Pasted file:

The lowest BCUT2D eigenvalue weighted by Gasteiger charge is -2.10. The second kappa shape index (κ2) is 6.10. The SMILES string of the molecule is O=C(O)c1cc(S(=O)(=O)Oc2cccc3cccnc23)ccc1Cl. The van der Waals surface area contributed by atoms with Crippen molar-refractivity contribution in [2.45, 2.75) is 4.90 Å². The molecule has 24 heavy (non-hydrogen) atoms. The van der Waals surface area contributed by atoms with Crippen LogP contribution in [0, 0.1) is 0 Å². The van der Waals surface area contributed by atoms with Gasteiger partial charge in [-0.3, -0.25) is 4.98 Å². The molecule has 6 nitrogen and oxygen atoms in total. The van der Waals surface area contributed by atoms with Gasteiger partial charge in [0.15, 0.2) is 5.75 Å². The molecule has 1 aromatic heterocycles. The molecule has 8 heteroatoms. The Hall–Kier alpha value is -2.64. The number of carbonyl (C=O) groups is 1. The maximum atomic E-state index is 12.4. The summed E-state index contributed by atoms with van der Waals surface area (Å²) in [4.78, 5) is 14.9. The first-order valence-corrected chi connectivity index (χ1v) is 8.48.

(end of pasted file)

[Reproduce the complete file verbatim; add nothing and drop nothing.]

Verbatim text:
The lowest BCUT2D eigenvalue weighted by Gasteiger charge is -2.10. The second kappa shape index (κ2) is 6.10. The SMILES string of the molecule is O=C(O)c1cc(S(=O)(=O)Oc2cccc3cccnc23)ccc1Cl. The van der Waals surface area contributed by atoms with Crippen molar-refractivity contribution in [2.45, 2.75) is 4.90 Å². The molecule has 24 heavy (non-hydrogen) atoms. The van der Waals surface area contributed by atoms with Crippen LogP contribution in [0, 0.1) is 0 Å². The van der Waals surface area contributed by atoms with Gasteiger partial charge in [-0.3, -0.25) is 4.98 Å². The molecule has 6 nitrogen and oxygen atoms in total. The van der Waals surface area contributed by atoms with Gasteiger partial charge in [0.15, 0.2) is 5.75 Å². The molecule has 1 aromatic heterocycles. The molecule has 8 heteroatoms. The Hall–Kier alpha value is -2.64. The number of carbonyl (C=O) groups is 1. The maximum atomic E-state index is 12.4. The summed E-state index contributed by atoms with van der Waals surface area (Å²) in [4.78, 5) is 14.9. The first-order valence-corrected chi connectivity index (χ1v) is 8.48.